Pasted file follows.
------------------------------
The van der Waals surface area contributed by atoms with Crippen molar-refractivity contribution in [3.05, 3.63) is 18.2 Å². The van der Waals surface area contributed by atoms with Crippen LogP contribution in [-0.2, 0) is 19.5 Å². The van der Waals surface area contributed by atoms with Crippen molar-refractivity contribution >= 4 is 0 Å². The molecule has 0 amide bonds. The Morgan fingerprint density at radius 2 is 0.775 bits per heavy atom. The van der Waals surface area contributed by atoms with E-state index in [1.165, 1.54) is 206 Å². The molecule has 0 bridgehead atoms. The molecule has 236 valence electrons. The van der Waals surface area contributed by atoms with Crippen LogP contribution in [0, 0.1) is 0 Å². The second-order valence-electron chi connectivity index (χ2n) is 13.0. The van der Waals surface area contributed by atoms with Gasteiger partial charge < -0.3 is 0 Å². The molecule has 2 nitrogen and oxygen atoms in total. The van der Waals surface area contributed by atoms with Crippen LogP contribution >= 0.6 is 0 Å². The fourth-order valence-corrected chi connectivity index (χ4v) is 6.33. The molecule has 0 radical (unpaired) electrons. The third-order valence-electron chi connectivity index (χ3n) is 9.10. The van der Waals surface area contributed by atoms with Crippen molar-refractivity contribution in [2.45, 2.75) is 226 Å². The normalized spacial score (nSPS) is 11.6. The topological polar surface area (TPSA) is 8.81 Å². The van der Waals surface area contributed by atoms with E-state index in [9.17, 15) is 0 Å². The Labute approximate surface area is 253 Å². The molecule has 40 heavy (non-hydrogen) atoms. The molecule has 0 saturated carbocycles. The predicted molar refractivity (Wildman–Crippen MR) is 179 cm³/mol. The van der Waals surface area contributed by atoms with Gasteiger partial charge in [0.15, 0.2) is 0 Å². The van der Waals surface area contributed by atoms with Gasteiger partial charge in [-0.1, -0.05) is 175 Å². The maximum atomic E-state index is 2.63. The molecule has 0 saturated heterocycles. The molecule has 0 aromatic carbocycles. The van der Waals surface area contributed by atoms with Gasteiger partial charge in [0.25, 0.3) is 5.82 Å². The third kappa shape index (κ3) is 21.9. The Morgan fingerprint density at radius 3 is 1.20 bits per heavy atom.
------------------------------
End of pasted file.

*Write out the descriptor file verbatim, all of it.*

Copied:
The van der Waals surface area contributed by atoms with Crippen molar-refractivity contribution in [3.05, 3.63) is 18.2 Å². The van der Waals surface area contributed by atoms with Crippen LogP contribution in [-0.2, 0) is 19.5 Å². The van der Waals surface area contributed by atoms with Crippen molar-refractivity contribution >= 4 is 0 Å². The molecule has 0 amide bonds. The Morgan fingerprint density at radius 2 is 0.775 bits per heavy atom. The van der Waals surface area contributed by atoms with E-state index in [1.165, 1.54) is 206 Å². The molecule has 0 bridgehead atoms. The molecule has 236 valence electrons. The van der Waals surface area contributed by atoms with Crippen LogP contribution in [0, 0.1) is 0 Å². The second-order valence-electron chi connectivity index (χ2n) is 13.0. The van der Waals surface area contributed by atoms with Gasteiger partial charge < -0.3 is 0 Å². The molecule has 2 nitrogen and oxygen atoms in total. The van der Waals surface area contributed by atoms with Crippen LogP contribution >= 0.6 is 0 Å². The fourth-order valence-corrected chi connectivity index (χ4v) is 6.33. The molecule has 0 radical (unpaired) electrons. The third-order valence-electron chi connectivity index (χ3n) is 9.10. The van der Waals surface area contributed by atoms with Crippen molar-refractivity contribution in [2.45, 2.75) is 226 Å². The normalized spacial score (nSPS) is 11.6. The topological polar surface area (TPSA) is 8.81 Å². The van der Waals surface area contributed by atoms with E-state index in [9.17, 15) is 0 Å². The Labute approximate surface area is 253 Å². The molecule has 40 heavy (non-hydrogen) atoms. The molecule has 0 saturated carbocycles. The predicted molar refractivity (Wildman–Crippen MR) is 179 cm³/mol. The van der Waals surface area contributed by atoms with Gasteiger partial charge in [0.15, 0.2) is 0 Å². The van der Waals surface area contributed by atoms with Gasteiger partial charge in [-0.1, -0.05) is 175 Å². The maximum atomic E-state index is 2.63. The molecule has 0 saturated heterocycles. The molecule has 0 aromatic carbocycles. The van der Waals surface area contributed by atoms with Gasteiger partial charge in [0.25, 0.3) is 5.82 Å². The third kappa shape index (κ3) is 21.9. The Morgan fingerprint density at radius 3 is 1.20 bits per heavy atom.